But exactly one month later, after a loss at Mississippi, the Tigers stood 4-6 in the SEC, far worse than most had projected. However, there still was a way to rationalize it. They were unlucky, you see. The Tigers lost in overtime to Georgia after missing a shot that would have won it in regulation. They fell by three at Vanderbilt and then by six at LSU, a margin inflated after the home team made some free throws in the closing seconds. They lost by five to a Kentucky squad that, as you know, turned out to be awfully good. The Tigers fell by ten at Florida, a team that went through the league undefeated, but they trailed by just three points with a little over seven minutes to play. Finally, they lost by three in Oxford after rallying from eighteen points down.

The Tigers were just a few plays a way from being 7-3 or better in the league with losses to two Final Four teams. They were better than their record, you see.

They backed up the thesis by winning three straight, a span that included finishing a season-sweep of Arkansas and a victory over a Tennessee team that eventually advanced to the Sweet Sixteen. They were back above .500 in league play. The fall had stopped.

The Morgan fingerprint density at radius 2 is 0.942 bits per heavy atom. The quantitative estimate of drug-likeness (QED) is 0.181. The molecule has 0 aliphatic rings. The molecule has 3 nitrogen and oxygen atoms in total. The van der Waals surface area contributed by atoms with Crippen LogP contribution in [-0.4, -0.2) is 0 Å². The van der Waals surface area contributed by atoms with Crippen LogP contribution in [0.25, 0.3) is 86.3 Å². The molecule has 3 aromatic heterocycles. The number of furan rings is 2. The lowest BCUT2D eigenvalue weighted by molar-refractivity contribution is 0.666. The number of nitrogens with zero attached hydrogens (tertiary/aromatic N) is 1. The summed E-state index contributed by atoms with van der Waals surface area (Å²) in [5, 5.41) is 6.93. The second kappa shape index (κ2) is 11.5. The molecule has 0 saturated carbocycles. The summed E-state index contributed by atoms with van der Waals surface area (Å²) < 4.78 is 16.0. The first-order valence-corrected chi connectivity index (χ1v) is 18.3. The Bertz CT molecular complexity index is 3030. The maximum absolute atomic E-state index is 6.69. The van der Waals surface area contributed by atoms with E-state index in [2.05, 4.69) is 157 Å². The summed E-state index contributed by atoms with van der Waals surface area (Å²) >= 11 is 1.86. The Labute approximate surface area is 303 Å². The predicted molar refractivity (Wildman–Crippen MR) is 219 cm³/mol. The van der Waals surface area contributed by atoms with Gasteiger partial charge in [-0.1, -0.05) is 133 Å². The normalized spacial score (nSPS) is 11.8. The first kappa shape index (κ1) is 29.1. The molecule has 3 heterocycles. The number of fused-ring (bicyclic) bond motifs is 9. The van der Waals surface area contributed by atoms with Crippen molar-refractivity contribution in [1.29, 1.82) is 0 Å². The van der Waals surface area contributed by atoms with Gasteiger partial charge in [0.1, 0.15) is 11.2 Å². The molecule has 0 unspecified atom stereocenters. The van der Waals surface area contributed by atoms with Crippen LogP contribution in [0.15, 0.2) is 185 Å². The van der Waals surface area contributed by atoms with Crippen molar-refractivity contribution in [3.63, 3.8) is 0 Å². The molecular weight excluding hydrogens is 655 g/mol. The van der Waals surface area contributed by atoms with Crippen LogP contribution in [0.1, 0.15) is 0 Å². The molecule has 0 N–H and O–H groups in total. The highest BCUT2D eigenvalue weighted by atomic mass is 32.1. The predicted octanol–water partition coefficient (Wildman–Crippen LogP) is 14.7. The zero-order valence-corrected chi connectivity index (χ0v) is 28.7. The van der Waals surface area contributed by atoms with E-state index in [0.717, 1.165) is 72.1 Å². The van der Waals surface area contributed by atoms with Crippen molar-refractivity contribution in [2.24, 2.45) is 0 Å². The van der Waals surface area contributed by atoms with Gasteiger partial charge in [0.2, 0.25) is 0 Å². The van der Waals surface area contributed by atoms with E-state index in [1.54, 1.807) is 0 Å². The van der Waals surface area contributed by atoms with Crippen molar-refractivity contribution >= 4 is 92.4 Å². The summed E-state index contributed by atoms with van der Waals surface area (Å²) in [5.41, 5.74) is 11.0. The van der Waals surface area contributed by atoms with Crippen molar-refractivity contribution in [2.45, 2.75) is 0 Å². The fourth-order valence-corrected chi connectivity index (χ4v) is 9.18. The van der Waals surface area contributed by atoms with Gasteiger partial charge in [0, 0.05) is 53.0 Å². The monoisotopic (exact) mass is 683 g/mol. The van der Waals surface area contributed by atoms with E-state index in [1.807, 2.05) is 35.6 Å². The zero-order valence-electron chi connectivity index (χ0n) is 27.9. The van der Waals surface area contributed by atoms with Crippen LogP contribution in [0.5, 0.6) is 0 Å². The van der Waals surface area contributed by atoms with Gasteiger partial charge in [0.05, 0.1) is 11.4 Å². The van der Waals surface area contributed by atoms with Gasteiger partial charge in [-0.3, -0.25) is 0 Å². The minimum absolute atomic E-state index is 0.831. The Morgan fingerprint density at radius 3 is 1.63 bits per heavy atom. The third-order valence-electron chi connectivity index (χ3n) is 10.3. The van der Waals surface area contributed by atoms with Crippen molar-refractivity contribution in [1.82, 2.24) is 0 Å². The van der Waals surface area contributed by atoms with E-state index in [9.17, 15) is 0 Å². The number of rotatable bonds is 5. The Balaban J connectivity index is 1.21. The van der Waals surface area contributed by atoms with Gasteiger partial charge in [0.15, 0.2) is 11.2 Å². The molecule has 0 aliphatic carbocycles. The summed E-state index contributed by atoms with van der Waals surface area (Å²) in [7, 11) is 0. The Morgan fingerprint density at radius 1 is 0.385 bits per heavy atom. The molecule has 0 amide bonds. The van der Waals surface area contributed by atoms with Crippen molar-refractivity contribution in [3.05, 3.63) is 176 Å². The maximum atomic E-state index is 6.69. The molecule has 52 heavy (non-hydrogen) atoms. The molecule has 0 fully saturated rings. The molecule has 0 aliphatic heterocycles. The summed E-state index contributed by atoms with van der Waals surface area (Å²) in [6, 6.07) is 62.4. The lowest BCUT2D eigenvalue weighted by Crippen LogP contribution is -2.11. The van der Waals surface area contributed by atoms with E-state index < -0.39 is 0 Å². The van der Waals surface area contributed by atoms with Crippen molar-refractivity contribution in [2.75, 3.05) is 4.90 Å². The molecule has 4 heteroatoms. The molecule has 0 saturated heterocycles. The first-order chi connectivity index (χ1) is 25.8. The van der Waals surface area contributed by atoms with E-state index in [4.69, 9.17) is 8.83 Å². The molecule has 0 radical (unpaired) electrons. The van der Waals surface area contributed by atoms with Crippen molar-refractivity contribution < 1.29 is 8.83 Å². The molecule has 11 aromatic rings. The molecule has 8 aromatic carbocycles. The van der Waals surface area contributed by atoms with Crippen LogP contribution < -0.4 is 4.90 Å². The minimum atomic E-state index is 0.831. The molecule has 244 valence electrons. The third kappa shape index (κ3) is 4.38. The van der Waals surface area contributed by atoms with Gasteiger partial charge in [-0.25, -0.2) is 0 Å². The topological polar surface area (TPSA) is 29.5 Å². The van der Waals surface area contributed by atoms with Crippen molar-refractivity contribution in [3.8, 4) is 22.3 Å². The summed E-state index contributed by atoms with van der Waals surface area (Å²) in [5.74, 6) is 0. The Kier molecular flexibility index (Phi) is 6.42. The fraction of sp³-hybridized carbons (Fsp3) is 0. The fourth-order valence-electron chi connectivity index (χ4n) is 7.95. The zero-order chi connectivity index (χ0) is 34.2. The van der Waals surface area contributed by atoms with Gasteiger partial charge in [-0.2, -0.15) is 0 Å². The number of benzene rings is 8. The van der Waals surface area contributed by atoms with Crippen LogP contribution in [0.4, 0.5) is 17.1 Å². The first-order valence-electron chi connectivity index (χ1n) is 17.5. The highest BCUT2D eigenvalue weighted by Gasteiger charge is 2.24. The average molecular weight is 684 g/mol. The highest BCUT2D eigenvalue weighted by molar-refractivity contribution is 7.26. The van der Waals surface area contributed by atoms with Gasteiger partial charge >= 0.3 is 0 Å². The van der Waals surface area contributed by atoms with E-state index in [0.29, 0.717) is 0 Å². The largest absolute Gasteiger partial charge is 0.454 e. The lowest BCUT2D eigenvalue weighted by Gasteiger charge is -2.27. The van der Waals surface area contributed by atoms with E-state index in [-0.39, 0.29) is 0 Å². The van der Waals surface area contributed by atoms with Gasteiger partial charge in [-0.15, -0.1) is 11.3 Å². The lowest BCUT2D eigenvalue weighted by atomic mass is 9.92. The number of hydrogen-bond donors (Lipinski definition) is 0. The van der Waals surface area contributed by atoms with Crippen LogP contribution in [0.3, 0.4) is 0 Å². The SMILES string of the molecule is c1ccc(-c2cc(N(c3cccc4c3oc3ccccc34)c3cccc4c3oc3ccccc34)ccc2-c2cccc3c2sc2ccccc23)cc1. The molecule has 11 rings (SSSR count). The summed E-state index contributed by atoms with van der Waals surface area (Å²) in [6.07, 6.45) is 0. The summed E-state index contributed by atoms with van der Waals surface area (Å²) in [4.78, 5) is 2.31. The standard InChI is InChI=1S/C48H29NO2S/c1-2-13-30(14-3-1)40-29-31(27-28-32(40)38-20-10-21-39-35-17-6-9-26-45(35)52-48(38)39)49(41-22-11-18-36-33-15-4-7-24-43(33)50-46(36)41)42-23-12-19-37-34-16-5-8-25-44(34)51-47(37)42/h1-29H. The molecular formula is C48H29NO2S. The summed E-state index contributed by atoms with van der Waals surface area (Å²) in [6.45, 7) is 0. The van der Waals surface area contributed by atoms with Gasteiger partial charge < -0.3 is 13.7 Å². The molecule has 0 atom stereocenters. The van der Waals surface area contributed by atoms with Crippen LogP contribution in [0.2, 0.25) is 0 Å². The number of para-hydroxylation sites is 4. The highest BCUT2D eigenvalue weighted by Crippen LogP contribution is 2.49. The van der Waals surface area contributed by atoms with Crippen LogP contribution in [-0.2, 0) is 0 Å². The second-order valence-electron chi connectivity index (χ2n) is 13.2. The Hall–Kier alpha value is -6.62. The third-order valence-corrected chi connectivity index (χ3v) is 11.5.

But then they burst into flames.

Mixing metaphors here, sure, but anyone who saw it will verify that the Tigers were burning and plunging. It was a flippin' cataclysm, people.

I got this assignment when Bill asked for a "postmortem" on Missouri's basketball season, and what a poetically perfect request: Postmortem. Noun. An examination to determine the cause of death.

So what killed a season that started with such promise?

The autopsy photos are hard to look at.

The autopsy photos are hard to look at. The fifteen-point drubbing at Georgia. The old-fashioned Smoky Mountain ass-whuppin' at Tennessee. The second-round NIT whimper that saw the team's two leading scorers combine to shoot just 8 for 26 from the field. Images of the wins could even make you queasy. A three-point victory at home over Vanderbilt was much like the loss at home to Georgia. On a night when Vandy would have lost to any team in the country . . . .